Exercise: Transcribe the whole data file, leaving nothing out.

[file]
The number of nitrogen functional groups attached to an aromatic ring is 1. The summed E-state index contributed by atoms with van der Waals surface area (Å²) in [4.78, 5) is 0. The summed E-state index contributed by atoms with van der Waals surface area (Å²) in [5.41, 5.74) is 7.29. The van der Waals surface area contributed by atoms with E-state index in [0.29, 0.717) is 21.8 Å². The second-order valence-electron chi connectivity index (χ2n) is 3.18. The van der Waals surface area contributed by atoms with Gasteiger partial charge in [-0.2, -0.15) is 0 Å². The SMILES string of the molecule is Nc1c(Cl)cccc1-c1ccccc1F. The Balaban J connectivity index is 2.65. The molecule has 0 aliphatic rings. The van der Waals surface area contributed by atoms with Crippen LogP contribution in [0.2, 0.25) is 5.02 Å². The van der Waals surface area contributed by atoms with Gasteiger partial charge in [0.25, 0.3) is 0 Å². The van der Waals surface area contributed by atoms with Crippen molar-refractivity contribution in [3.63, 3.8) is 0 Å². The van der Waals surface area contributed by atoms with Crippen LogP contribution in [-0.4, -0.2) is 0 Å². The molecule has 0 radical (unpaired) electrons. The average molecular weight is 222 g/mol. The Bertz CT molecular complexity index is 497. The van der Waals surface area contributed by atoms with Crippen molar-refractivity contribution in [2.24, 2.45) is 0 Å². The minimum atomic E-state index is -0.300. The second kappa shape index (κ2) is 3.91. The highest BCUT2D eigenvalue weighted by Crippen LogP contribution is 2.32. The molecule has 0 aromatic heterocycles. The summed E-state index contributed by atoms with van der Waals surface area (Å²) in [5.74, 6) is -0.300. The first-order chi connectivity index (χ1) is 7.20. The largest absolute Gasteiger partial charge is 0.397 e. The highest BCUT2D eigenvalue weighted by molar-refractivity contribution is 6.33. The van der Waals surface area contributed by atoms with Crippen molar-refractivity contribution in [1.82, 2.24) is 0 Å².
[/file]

The number of nitrogen functional groups attached to an aromatic ring is 1. The summed E-state index contributed by atoms with van der Waals surface area (Å²) in [4.78, 5) is 0. The summed E-state index contributed by atoms with van der Waals surface area (Å²) in [5.41, 5.74) is 7.29. The van der Waals surface area contributed by atoms with E-state index in [0.29, 0.717) is 21.8 Å². The second-order valence-electron chi connectivity index (χ2n) is 3.18. The van der Waals surface area contributed by atoms with Gasteiger partial charge in [-0.2, -0.15) is 0 Å². The SMILES string of the molecule is Nc1c(Cl)cccc1-c1ccccc1F. The Balaban J connectivity index is 2.65. The molecule has 0 aliphatic rings. The van der Waals surface area contributed by atoms with Crippen LogP contribution in [0.2, 0.25) is 5.02 Å². The van der Waals surface area contributed by atoms with Gasteiger partial charge in [0.25, 0.3) is 0 Å². The van der Waals surface area contributed by atoms with Crippen molar-refractivity contribution in [3.63, 3.8) is 0 Å². The van der Waals surface area contributed by atoms with Crippen LogP contribution in [-0.4, -0.2) is 0 Å². The molecule has 0 radical (unpaired) electrons. The average molecular weight is 222 g/mol. The Bertz CT molecular complexity index is 497. The van der Waals surface area contributed by atoms with Crippen molar-refractivity contribution in [2.24, 2.45) is 0 Å². The minimum atomic E-state index is -0.300. The second kappa shape index (κ2) is 3.91. The highest BCUT2D eigenvalue weighted by Crippen LogP contribution is 2.32. The molecule has 0 aromatic heterocycles. The summed E-state index contributed by atoms with van der Waals surface area (Å²) in [5.74, 6) is -0.300. The first-order chi connectivity index (χ1) is 7.20. The largest absolute Gasteiger partial charge is 0.397 e. The highest BCUT2D eigenvalue weighted by molar-refractivity contribution is 6.33. The van der Waals surface area contributed by atoms with Crippen molar-refractivity contribution in [1.82, 2.24) is 0 Å².